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As energy-saver, clothesline makes a comeback

A 'Right to Dry' movement is growing, with some states introducing legislation to override clothesline bans.

By Caitlin Carpenter | Contributor to The Christian Science Monitor

August 24, 2007

clothesline_1.jpgIt started out innocently enough. Concerned about global warming and her family's energy consumption, Michelle Baker wanted to hang her wash outside. She scoured stores for a clothesline durable enough to withstand Vermont winters and classy enough for her Waterbury backyard. She came back empty-handed every time.

So Ms. Baker and her husband made their own: a few lines of pristine white rope hung between two Vermont cedar poles. Soon, friends and neighbors were enviously asking where they got it. Born of enterprise, enthusiasm, and wet shirts flapping in the breeze, the Vermont Clothesline Co. debuted in April.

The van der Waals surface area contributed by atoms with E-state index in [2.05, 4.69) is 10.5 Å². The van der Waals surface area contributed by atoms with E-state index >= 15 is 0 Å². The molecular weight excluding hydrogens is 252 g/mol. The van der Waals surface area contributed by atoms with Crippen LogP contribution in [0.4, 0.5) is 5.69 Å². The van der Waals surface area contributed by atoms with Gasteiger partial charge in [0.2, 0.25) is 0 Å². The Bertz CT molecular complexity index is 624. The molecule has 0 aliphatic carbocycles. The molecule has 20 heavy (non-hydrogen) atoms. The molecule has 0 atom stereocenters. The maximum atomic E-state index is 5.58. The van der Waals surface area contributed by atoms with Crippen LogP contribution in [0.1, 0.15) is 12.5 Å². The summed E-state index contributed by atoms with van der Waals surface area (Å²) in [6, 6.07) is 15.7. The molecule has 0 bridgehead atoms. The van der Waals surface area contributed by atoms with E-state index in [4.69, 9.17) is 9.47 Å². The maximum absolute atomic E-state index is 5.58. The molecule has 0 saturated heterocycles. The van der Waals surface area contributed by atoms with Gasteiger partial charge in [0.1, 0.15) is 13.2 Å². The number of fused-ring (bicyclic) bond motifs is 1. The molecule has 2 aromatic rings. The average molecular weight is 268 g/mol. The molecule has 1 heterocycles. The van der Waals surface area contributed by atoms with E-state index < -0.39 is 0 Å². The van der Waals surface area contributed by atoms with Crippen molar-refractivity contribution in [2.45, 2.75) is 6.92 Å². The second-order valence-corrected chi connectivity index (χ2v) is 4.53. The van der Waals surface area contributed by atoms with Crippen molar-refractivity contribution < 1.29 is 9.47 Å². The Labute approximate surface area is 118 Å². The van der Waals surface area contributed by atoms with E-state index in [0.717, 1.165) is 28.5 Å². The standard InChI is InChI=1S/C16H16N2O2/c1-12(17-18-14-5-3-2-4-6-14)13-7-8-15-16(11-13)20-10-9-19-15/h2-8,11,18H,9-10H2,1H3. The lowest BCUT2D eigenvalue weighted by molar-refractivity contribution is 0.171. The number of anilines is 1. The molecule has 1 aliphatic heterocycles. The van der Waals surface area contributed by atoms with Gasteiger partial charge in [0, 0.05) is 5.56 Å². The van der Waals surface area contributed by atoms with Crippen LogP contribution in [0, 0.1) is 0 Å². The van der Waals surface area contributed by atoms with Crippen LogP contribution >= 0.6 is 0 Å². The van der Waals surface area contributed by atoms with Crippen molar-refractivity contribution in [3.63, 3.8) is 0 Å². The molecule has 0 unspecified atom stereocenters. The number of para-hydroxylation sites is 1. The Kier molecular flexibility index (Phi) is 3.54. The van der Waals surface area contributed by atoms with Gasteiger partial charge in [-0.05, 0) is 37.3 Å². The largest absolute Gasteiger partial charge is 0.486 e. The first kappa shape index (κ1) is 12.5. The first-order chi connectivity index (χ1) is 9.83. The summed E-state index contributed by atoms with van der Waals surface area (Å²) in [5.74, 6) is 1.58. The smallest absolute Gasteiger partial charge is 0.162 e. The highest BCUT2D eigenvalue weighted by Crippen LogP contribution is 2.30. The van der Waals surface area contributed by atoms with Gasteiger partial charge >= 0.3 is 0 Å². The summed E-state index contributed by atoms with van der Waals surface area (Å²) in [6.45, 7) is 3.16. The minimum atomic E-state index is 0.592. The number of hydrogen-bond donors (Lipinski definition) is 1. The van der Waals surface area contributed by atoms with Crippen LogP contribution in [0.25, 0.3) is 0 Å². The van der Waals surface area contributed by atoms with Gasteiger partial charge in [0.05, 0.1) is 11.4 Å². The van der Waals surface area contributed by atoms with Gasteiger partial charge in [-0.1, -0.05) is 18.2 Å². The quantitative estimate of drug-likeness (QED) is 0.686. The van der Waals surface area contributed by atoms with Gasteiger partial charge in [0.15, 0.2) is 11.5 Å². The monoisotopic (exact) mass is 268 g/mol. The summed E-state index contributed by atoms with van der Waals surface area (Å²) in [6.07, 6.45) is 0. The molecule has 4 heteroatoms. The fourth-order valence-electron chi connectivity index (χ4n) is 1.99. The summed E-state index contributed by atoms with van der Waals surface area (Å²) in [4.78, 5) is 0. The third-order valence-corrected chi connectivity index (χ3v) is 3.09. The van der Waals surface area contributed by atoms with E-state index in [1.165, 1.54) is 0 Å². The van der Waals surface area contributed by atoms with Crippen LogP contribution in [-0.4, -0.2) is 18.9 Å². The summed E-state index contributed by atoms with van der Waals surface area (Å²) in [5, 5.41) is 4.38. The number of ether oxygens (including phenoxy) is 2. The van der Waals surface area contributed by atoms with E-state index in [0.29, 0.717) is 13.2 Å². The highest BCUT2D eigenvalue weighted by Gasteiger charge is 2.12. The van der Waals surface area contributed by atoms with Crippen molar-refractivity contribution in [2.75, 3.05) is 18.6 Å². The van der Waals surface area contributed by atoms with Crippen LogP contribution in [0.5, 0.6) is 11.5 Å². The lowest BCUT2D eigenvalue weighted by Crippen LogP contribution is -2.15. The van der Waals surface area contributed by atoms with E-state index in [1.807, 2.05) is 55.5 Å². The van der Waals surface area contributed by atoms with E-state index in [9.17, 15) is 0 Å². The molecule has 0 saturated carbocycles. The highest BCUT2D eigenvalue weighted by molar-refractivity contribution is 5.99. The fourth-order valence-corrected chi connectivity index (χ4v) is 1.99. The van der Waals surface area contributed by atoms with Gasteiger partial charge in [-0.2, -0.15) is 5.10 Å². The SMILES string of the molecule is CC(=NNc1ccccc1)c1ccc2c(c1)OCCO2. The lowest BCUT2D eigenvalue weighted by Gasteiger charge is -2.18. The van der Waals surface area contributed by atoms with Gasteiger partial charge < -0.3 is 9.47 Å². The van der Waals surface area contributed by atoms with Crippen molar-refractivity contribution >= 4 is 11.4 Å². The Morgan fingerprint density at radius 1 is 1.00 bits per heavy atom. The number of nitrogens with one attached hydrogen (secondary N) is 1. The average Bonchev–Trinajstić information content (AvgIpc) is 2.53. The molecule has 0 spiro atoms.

And just in time, as a national clothesline – or "Right to Dry" – movement escalates. In fact, Vermont is the latest state to introduce a bill that would override clothesline bans, which are often instituted by community associations loath to air laundry even when it's clean. Now, clothesline restrictions may be headed the way of bans on parking pickup trucks in front of homes, or growing grass too long – all vestiges of trim and tidy hopes that may not fit with the renewed emphasis on going green. Full story...

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